Get Fit Tip! Maintaining Mobile Joints – Thoracic Spine

Get Fit Tip! Maintaining Mobile Joints – Thoracic Spine


Continuing the mobility series, this week’s fit tip moves up the chain to thoracic spine, the middle area of the spine, just below the neck and just above the lower back. To recap: the body is a series of mobile and stable joints, when one joint is not functioning as designed it shifts the force to a different area. Mobility is the ability to move a joint freely; this is different than flexibility. Mobility is the first area to consider, if something is not moving properly it cannot be controlled. For more detailed functional movement screening, I recommend talking with an exercise specialist or physical therapist.

About the Thoracic Spine
The spinal column is a sequence of five regions: cervical, thoracic, lumbar, sacrum, and coccyx. The thoracic spine has a kyphotic curve; meaning it curves posteriorly or toward the back. The lumbar and cervical spine segments naturally have a lordotic curve; they curve anteriorly or toward the front. The lumbar spine has the least amount of natural rotation, only about 11 degrees in each direction. However, the thoracic spine has the ability to move in all planes and has about 32 degrees of rotation in each direction.

Daily activities, such as sitting at computers or driving, reinforce bad posture habits and shallow breathing. These factors contribute to the average person not moving or paying much attention to the thoracic spine’s mobility. Similar to all the other joints, if the thoracic spine is not moving properly, this force must be counteracted elsewhere in the body. If the needed rotation is translated to the lumbar spine this could result in discomfort and larger problems.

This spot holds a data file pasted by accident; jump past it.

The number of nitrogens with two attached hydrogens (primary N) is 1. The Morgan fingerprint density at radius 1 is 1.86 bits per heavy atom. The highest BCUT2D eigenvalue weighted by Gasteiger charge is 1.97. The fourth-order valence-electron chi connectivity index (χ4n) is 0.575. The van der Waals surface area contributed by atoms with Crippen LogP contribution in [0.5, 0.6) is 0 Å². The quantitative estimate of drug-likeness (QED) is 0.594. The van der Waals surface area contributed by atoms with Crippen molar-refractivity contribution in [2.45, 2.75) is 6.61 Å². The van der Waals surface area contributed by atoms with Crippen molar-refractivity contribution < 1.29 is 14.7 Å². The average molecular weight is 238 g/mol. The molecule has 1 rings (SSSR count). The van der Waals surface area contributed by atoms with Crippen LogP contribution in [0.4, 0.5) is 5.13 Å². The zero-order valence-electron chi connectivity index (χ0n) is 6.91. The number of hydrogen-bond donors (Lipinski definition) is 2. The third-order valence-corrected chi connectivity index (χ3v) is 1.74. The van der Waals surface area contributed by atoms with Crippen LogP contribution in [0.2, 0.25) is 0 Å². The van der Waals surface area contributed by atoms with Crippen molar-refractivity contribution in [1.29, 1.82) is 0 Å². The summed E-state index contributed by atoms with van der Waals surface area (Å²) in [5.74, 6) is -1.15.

Our bodies are extremely smart. Movement will happen, but we can help keep areas mobile so the movement happens in a constructive manner.

Test your Thoracic Mobility

  • Lie on the floor with knees bent and feet on the floor.
  • Engage the core muscles and press the low back towards the floor.
  • Maintain this supported back position throughout the remainder of the test.
  • Keeping your elbows locked, bring your arms directly overhead, attempting to touch your wrists to the ground.
  • Make sure to keep your low back on the floor throughout the drill. Stop immediately if you feel any pain.

Doing this with ease indicates good thoracic mobility. However anyone (with or without) adequate thoracic mobility may enjoy the drills below.

Improve Your Thoracic Mobility 

At Your Desk
Seated Lateral Rotation: Start with excellent posture. Move away from the backrest; lengthen your head toward the ceiling and think of balancing your head right about the hips while engaging the core. Bring your hands behind your head and elbows out to the side. Look toward your right elbow, lift the elbow toward the ceiling. Think of lifting upward, as opposed to bending to the side (you will bend sideways, but the action feels different). Repeat on left side.

Seated Posterior and Lateral Rotation: This is very similar to the exercise listed above. The one change is rotate slightly back before lifting up towards the ceiling. Keep the hips secure in the chair and rotate from the belly button and above.

At Home or In the Gym
Side Laying Rotation: Lay on your side, making sure to stack your hips and shoulders on top of each other. Bend your top knee and lay it on top of a foam roller, ball or other surface that is hip height. Extending the arms in from of you, inhale, and then exhale as you allow your top arm to open toward the floor. Let your head follow the arm. Breathe into this stretch and relax. Carefully return to the start and do the other side.

Floor Mobilizations (noodle, tennis balls, foam roller)
Lay over an object like a pool noodle, pair of tennis balls taped together or a foam roller. Start with it in your mid back. Bring your hands behind your head and bring your elbows forward, this motion opens the space between the shoulder blades. Lower your head toward the ground and then return it back up. Move the object slightly up your spine (toward the head) and repeat. Continue until the roller is near the shoulder blades.

Suggested Links

Cook, Gray. Movement: Functional Movement Systems. Aptos: On Target Publications. 2010.


About The Author

Valley Medical Center's Marketing and Community Outreach Office